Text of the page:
For a touching and informative narrative about the journey of a sheriff’s deputy with a brain injury that left him “in the netherworld between consciousness and brain death.” The story carefully examined how loved ones worked through questions about what life and living really means. The videos and graphics complemented the story without overwhelming it.

Honorable Mention: “A Tale of Two Cities,” Kate Linthicum, Los Angeles Times

For an especially well-written story about how moving work from an American city to a Mexican city changes lives in both places.

Honorable Mention: “My Aryan Princess,” Scott Farwell, The Dallas Morning News

For a gritty look inside the Aryan Brotherhood of Texas, and the tragic life of a lifelong addict with mental illness who weaves her way deep into the gang and becomes an invaluable spy for law enforcement officials.

Medium Newsroom (26 to 75 people):

Winner: “Beyond Sides of History,” Erika Lantz and Frannie Carr Toth, WBUR-FM Boston Public Radio

For blending history and humanity in telling how two women became linked – one, the granddaughter of a brutal Nazi officer, the other the granddaughter of a Holocaust survivor. In a field of excellent entries, this one still clearly stood out. The narrative, video, audio and photos show how one generation influences the next, and the remarkable ways that people go about making themselves whole.

Small Newsroom (Up to 25 people):

Winner: “SubSurface: Resisting Montana's Underwater Invaders,” Nicky Ouellet, Montana Public Radio of Missoula, Mont.

For an intelligent and compelling examination of how invasive species threaten Montana’s fisheries, and how various agencies and interest groups are not always on the same page in fighting them.

Honorable Mention: “The Good Samaritan,” Stephanie Innes and Mamta Popat, Arizona Daily Star of Tucson, Ariz.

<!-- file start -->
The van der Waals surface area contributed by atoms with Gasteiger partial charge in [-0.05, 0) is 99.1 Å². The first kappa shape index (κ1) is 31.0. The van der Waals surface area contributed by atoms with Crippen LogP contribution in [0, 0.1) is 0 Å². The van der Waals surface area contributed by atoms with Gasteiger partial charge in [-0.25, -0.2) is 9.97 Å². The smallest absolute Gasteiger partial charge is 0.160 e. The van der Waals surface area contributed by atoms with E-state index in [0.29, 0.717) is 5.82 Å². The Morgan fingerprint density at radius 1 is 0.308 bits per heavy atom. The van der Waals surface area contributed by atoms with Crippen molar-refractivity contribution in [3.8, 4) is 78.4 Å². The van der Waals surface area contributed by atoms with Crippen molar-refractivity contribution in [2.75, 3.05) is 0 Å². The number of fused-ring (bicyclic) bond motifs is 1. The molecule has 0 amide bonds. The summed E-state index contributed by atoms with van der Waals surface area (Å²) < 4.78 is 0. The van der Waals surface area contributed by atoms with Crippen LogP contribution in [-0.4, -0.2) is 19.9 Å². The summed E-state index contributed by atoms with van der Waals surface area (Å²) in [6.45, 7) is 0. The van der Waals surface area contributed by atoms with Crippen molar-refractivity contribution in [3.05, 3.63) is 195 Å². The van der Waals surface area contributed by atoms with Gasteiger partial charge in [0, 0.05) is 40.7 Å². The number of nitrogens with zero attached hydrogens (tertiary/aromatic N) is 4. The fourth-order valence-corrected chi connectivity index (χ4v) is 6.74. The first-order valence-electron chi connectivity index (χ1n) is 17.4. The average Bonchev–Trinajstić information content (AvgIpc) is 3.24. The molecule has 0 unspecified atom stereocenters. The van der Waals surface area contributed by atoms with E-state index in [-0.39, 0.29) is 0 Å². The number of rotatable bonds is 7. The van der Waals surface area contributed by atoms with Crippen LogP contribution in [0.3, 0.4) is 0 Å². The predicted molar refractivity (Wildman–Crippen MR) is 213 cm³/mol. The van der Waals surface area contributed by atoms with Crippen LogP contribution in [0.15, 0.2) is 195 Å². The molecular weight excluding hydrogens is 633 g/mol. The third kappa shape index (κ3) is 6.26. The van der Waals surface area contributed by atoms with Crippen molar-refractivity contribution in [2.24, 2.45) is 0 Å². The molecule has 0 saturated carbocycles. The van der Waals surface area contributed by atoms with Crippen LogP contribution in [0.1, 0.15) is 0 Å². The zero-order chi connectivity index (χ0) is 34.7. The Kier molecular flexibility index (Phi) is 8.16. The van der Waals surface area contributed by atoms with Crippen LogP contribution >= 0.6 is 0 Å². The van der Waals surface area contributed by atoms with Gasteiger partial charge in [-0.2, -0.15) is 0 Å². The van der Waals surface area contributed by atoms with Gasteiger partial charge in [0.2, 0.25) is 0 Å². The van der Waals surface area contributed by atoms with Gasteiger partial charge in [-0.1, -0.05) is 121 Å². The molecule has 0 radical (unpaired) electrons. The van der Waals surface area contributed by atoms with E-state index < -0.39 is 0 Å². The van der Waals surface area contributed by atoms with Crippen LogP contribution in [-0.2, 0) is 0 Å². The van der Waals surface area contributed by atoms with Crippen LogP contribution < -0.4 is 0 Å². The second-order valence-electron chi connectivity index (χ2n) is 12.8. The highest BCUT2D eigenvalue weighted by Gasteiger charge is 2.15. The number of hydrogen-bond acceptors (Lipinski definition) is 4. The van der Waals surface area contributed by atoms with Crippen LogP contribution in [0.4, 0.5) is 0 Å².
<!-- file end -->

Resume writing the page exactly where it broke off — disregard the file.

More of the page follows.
For the heartbreaking story of a married mother of three who was struck by a car while helping a stranded motorist, and lost both her legs.

INTERNATIONAL PERSPECTIVE – THE SALLY JACOBSEN AWARD

Large Newsroom (51 people and up)

Winner: “Civilian Casualties In Iraq,” Molly Hennessy-Fiske, W.J. Hennigan, Marcus Yam and Alexandra Zavis, Los Angeles Times

For taking readers to places that even American military investigators were avoiding, and drawing remarkable stories out of the victims of horrendous explosions..

Small Newsroom (Up to 50 people)

Winner: “Faith Betrayed,” Anita Hofschneider and Cory Lum, Honolulu (Hawaii) Civil Beat

For examining how decades of sexual abuse by Catholic priests has torn apart the overwhelmingly Catholic community on Guam. The ability to get so many people to open up was remarkable; the straightforward writing was critical to telling a story so unsettling.

MOBILE PLATFORM

Winner: NewsSlide,” The Blade of Toledo, Ohio, and Pittsburgh Post-Gazette

For a development that is reader friendly, intuitive, colorful and bright. The app invites readers to dive in, browse around, and spend time engaging with content.

COMMUNITY ENGAGEMENT

Large Newsroom (51 people and up)

Winner: “The Reentry Project” Philadelphia Media Network

For leveraging innovative partnerships across news organizations, and creating a project of stunning breadth and clear engagement with the community. The journalism was exceptionally strong; the infographic especially impressive.

Honorable mention: “Costs of Growth and Change in Nashville,” David Plazas, The Tennessean of Nashville, Tenn.

For an informative look at how efforts to move Nashville forward and develop it into a mecca of the South have left some people behind, and resulted in a a shortage of affordable housing.

Small Newsroom (Up to 50 people)

Winner: "WUWM and the Milwaukee Community: All Hands On Deck," WUWM-FM Milwaukee Public Radio of Milwaukee, Wis.

For transforming the culture of its newsroom, involving every reporter and producer in actively listening to the community, and experimenting with ways to encourage audience participation. The convincing metrics that resulted show the audience is on board, and people are talking.

Associated Press Media Editors

APME is a professional network, a resource for helping editors and broadcasters improve their news coverage and newsroom operations.